The most efficient way to transport gas over distances exceeding approximately 3000km is by ship in a liquefied state. Hence, a significant and growing proportion of imported gas is coming via LNG tanker vessels. This is part of a growing global energy economy and represents a safe and secure supply of natural gas from multiple, abundant sources throughout the world
Natural gas, which is mainly methane, is a liquid at minus 162 degrees centigrade. Therefore, a liquefaction plant refrigerates natural gas down to this temperature, whereupon it liquefies. As it cools, heavier hydrocarbons and impurities liquefy earlier and can be taken off, leaving a pure, clean methane-rich LNG at the end of the process. The resulting LNG is stored or transported in insulated or cryogenic refrigerated containers to the end users. This LNG can be either vaporised and fed into the national grid network, or transported as LNG to other users, such as road transport, where it is an ideal road fuel.
As a liquid, LNG has over twice the energy density of CNG and can therefore provide increased vehicle range for a given stored volume.
LNG is a very "dry" and "clean" gas, containing very little oil content. All pintle-type gas injectors require a certain amount of oil content to lubricate the injector seat metal-to-metal contact to avoid catastrophic wear. Hence, almost all injectors that operate well on CNG, fail due to accelerated wear when operated on LNG. Due to the unique and patented design of Clean Air Power's gas injectors, both CNG and LNG source gas can be used.
Clean Air Power vehicles can store LNG or CNG. The choice of fuel depends on the customer's requirements or preferences. As part of the customer support process, Clean Air Power is happy to advise and assist customers in their selection of the most appropriate gas storage medium. Please contact us at firstname.lastname@example.org
Combustion knock is the result of auto-ignition of gas-air charge and can be heard as a sharp knocking noise, hence its name. If left unchecked, it can cause damage to the engine. A Dual-Fuel™ engine is tuned to accommodate a wide range of gas properties; nevertheless, poor management of stored gas or issues with gas supply can sometimes lead to ‘knock’.
Dual-Fuel™ engines are fitted with a sensor that returns the engine to normal diesel operation if ‘knock’ is detected. Fundamentally, like any engine, the Dual-Fuel™ needs the right fuel. Correctly supplied and managed, there should be no issue.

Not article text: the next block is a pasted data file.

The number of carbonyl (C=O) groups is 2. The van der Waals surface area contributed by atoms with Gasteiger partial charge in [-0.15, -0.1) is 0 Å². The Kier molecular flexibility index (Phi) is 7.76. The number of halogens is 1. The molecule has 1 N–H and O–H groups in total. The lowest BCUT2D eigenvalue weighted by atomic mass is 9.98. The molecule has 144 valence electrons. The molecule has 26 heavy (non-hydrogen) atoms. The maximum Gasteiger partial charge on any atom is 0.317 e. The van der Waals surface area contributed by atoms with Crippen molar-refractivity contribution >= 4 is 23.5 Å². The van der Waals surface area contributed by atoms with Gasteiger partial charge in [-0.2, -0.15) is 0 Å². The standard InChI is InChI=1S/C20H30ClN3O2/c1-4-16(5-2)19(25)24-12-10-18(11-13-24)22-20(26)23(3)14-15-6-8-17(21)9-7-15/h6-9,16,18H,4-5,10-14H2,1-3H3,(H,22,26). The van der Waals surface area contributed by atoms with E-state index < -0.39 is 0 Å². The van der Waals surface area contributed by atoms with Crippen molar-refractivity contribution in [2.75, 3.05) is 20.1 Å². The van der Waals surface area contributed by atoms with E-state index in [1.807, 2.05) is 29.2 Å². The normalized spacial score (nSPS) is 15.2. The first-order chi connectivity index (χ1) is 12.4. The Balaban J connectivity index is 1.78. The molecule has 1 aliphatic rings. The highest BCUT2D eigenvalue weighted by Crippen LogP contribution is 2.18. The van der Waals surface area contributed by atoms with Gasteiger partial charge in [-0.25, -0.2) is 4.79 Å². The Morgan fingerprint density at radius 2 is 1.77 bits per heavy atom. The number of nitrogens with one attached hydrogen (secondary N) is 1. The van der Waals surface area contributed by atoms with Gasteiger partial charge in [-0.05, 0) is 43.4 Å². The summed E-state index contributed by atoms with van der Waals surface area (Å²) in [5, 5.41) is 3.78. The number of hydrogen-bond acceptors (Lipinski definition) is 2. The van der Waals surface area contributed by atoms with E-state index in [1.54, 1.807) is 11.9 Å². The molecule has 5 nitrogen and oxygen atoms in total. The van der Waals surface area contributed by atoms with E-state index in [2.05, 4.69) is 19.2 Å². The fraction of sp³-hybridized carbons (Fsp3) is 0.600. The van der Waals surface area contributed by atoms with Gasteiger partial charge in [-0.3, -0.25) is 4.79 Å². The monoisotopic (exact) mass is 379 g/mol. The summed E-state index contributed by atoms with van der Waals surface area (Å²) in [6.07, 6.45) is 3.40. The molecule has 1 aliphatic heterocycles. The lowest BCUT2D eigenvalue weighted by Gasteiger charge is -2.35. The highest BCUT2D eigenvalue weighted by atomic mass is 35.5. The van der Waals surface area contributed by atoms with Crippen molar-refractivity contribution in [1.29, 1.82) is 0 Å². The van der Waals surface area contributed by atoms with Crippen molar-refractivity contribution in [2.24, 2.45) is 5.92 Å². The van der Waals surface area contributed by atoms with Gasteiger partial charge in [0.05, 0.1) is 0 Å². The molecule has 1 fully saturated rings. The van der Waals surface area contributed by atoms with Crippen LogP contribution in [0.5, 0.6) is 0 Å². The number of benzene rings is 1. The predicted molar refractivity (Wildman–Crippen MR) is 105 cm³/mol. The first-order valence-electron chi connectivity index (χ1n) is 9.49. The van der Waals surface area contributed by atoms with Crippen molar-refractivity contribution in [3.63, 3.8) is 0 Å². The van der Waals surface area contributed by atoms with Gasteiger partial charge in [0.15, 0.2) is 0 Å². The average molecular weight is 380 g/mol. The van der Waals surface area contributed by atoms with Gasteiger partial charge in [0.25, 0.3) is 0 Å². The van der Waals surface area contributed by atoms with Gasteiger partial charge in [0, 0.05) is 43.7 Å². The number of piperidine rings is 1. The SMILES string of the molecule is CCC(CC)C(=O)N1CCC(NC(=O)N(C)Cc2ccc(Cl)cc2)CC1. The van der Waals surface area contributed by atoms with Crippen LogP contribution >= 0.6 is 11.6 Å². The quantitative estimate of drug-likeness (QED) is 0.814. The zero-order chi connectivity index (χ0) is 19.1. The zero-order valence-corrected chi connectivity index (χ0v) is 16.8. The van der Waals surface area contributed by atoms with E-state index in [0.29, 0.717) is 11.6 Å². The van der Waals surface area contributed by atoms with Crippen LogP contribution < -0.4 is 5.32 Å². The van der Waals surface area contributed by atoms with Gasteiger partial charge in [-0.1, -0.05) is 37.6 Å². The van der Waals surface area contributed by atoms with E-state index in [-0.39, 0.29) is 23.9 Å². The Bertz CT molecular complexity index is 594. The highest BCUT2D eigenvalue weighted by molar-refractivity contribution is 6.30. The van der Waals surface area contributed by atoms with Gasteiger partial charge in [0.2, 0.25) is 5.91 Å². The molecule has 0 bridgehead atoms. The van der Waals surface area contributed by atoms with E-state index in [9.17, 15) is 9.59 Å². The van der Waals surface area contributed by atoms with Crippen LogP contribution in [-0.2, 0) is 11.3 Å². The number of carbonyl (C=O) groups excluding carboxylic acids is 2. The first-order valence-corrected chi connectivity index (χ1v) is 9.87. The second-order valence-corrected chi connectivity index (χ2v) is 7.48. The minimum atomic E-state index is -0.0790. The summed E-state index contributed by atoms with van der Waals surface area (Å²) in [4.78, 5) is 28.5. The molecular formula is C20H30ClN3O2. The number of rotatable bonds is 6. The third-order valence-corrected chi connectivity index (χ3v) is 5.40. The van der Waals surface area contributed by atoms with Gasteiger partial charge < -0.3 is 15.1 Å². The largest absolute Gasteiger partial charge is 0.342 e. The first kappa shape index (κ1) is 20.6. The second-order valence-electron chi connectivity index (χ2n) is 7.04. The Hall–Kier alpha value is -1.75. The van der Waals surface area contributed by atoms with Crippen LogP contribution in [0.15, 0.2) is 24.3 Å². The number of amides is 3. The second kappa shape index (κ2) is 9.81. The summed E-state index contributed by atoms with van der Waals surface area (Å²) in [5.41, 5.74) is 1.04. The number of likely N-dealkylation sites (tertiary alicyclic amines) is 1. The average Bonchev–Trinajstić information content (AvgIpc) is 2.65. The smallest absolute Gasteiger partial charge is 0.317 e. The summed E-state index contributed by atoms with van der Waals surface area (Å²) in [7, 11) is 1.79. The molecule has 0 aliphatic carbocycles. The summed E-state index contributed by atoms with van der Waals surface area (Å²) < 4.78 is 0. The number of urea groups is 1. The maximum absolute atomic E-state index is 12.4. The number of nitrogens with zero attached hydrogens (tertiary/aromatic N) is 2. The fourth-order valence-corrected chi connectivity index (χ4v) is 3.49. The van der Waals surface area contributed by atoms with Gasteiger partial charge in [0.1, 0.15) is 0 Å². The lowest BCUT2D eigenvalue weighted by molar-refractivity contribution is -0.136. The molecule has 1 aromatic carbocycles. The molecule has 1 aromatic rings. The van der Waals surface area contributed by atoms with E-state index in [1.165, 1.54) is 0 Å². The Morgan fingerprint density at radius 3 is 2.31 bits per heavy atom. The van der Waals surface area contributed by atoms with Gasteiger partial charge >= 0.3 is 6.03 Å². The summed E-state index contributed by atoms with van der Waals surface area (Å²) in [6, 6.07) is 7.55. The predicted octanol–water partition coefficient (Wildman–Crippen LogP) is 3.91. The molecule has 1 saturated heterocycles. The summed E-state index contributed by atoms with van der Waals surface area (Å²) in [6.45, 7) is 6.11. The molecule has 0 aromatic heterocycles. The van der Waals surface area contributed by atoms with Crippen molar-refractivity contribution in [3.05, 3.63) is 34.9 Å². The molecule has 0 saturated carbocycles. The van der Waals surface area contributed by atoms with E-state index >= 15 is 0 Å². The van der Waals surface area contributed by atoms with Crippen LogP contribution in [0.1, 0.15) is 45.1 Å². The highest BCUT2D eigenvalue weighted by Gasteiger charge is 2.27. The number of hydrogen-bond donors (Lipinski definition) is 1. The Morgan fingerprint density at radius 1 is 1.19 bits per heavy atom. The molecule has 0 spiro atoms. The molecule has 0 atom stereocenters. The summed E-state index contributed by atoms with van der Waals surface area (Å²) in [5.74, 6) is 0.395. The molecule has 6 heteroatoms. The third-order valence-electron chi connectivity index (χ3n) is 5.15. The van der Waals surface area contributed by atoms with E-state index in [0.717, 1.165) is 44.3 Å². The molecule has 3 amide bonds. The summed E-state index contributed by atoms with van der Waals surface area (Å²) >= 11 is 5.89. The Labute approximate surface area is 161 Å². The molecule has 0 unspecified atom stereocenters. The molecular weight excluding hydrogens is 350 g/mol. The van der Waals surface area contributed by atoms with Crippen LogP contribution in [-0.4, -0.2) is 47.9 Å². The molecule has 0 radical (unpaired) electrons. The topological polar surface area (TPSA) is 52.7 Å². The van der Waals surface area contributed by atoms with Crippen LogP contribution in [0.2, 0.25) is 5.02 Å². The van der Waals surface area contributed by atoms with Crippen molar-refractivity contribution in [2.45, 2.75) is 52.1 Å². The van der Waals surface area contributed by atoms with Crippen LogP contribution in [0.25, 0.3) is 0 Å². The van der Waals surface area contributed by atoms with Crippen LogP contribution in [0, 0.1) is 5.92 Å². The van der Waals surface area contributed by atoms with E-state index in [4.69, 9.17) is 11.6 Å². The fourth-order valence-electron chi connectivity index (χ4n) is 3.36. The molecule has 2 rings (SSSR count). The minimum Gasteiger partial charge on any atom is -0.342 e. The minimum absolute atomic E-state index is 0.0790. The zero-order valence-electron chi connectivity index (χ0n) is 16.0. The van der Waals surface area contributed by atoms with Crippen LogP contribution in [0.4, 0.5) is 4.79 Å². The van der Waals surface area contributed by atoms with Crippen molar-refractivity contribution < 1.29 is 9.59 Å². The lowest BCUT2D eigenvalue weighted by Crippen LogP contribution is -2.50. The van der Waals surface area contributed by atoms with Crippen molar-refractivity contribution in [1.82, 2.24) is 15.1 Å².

Research conducted in the USA and jointly published by Caterpillar and Clean Air Power has found that running in Dual-Fuel™ can improve engine life and lengthen oil change intervals. Back-to-back tests were carried out running diesel and Dual-Fuel™ on the same engine. The engine lube-oil was subsequently tested for metal and additive content, indicating sources of engine wear and additive depletion. The tests found less iron content and lower additive depletion in the lube-oil from the Dual-Fuel™ engine.
The conclusion is shown below, with the website address to the US Society of Automobile Engineers (SAE):
In the absence of exhaustive field testing, Clean Air Power does not advocate extended oil change intervals for Dual-Fuel™ engines at this time. However, the evidence suggests that running Dual-Fuel™, could benefit the engine. And it certainly does it no harm.
No. The system is simple and robust. Fitting the system requires absolutely no change to the internals of the diesel engine and only minor modifications to the air inlet piping and the addition of the Dual-Fuel™ ECU and electrical harness.
Storage tanks (gas containment systems) are fitted to the vehicle. Gas can be stored either as compressed natural gas (CNG) or liquefied natural gas (LNG). CNG is housed in an array of six steel tanks, arranged in two sets of three, attached to the chassis. LNG is stored as a liquid at a temperature of around minus 160°C in a stainless-steel vacuum tank, mounted to the chassis. Components to regulate and filter gas are also fitted, delivering fuel at around 6 bar (90 psi) to the injectors.
Yes. All gas containment comes with safety systems that include electronic shut-off valves, inertia shut-off valves and manual shut-off valves. Natural gas is safe. It is very difficult to ignite, having a higher ignition temperature than diesel and gasoline and a very narrow flammable air-fuel ratio. Natural gas is much lighter than air too, so it disperses safely in the atmosphere and does not pool to form dangerous invisible vapour clouds – like gasoline and LPG.
No, the octane rating of liquid petroleum gas (LPG) is not sufficient to maintain knock protection.
All of our commercially available systems are either EPA approved or CARB certified.